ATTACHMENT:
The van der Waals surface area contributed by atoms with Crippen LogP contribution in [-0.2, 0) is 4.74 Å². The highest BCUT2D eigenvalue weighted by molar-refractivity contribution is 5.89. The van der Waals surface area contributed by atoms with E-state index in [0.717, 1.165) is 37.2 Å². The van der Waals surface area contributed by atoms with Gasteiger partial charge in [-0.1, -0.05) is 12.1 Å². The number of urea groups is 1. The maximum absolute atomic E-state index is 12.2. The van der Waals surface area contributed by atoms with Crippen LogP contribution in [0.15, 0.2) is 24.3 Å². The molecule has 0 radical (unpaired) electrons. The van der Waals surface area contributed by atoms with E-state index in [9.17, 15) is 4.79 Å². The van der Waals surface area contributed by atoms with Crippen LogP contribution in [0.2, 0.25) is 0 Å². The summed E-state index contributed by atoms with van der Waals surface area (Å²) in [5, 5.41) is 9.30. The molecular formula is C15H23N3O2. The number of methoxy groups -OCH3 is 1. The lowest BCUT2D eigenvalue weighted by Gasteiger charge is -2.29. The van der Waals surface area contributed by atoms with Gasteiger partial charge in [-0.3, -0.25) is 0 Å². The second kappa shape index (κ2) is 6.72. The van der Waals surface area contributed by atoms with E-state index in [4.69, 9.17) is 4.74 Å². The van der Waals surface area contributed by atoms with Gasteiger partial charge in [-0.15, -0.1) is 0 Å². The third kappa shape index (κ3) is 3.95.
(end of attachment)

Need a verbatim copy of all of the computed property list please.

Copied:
The van der Waals surface area contributed by atoms with Crippen LogP contribution in [-0.2, 0) is 4.74 Å². The highest BCUT2D eigenvalue weighted by molar-refractivity contribution is 5.89. The van der Waals surface area contributed by atoms with E-state index in [0.717, 1.165) is 37.2 Å². The van der Waals surface area contributed by atoms with Gasteiger partial charge in [-0.1, -0.05) is 12.1 Å². The number of urea groups is 1. The maximum absolute atomic E-state index is 12.2. The van der Waals surface area contributed by atoms with Crippen LogP contribution in [0.15, 0.2) is 24.3 Å². The molecule has 0 radical (unpaired) electrons. The van der Waals surface area contributed by atoms with E-state index in [9.17, 15) is 4.79 Å². The van der Waals surface area contributed by atoms with Crippen LogP contribution in [0.2, 0.25) is 0 Å². The summed E-state index contributed by atoms with van der Waals surface area (Å²) in [5, 5.41) is 9.30. The molecular formula is C15H23N3O2. The number of methoxy groups -OCH3 is 1. The lowest BCUT2D eigenvalue weighted by Gasteiger charge is -2.29. The van der Waals surface area contributed by atoms with Gasteiger partial charge in [-0.3, -0.25) is 0 Å². The second kappa shape index (κ2) is 6.72. The van der Waals surface area contributed by atoms with E-state index in [4.69, 9.17) is 4.74 Å². The van der Waals surface area contributed by atoms with Gasteiger partial charge in [-0.15, -0.1) is 0 Å². The third kappa shape index (κ3) is 3.95.